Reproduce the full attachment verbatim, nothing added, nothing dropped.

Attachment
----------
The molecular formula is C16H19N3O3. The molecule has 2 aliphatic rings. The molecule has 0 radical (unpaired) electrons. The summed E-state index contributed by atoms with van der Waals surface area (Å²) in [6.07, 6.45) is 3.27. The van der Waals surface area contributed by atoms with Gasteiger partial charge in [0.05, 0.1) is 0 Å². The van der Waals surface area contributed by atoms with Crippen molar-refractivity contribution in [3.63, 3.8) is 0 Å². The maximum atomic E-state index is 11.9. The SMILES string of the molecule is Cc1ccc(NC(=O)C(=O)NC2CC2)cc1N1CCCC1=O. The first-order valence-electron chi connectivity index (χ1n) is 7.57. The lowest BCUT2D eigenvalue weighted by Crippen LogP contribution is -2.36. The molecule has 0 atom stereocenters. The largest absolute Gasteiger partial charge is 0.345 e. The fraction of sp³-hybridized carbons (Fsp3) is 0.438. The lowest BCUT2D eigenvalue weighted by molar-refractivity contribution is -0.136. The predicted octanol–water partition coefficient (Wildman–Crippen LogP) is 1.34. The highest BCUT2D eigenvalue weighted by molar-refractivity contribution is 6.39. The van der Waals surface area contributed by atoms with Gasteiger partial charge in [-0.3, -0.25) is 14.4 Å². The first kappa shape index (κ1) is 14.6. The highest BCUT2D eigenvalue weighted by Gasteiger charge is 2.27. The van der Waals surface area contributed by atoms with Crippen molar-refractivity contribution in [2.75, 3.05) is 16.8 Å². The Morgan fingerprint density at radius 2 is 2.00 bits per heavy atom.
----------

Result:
The molecular formula is C16H19N3O3. The molecule has 2 aliphatic rings. The molecule has 0 radical (unpaired) electrons. The summed E-state index contributed by atoms with van der Waals surface area (Å²) in [6.07, 6.45) is 3.27. The van der Waals surface area contributed by atoms with Gasteiger partial charge in [0.05, 0.1) is 0 Å². The van der Waals surface area contributed by atoms with Crippen molar-refractivity contribution in [3.63, 3.8) is 0 Å². The maximum atomic E-state index is 11.9. The SMILES string of the molecule is Cc1ccc(NC(=O)C(=O)NC2CC2)cc1N1CCCC1=O. The first-order valence-electron chi connectivity index (χ1n) is 7.57. The lowest BCUT2D eigenvalue weighted by Crippen LogP contribution is -2.36. The molecule has 0 atom stereocenters. The largest absolute Gasteiger partial charge is 0.345 e. The fraction of sp³-hybridized carbons (Fsp3) is 0.438. The lowest BCUT2D eigenvalue weighted by molar-refractivity contribution is -0.136. The predicted octanol–water partition coefficient (Wildman–Crippen LogP) is 1.34. The highest BCUT2D eigenvalue weighted by molar-refractivity contribution is 6.39. The van der Waals surface area contributed by atoms with Gasteiger partial charge in [-0.3, -0.25) is 14.4 Å². The first kappa shape index (κ1) is 14.6. The highest BCUT2D eigenvalue weighted by Gasteiger charge is 2.27. The van der Waals surface area contributed by atoms with Crippen molar-refractivity contribution in [2.75, 3.05) is 16.8 Å². The Morgan fingerprint density at radius 2 is 2.00 bits per heavy atom.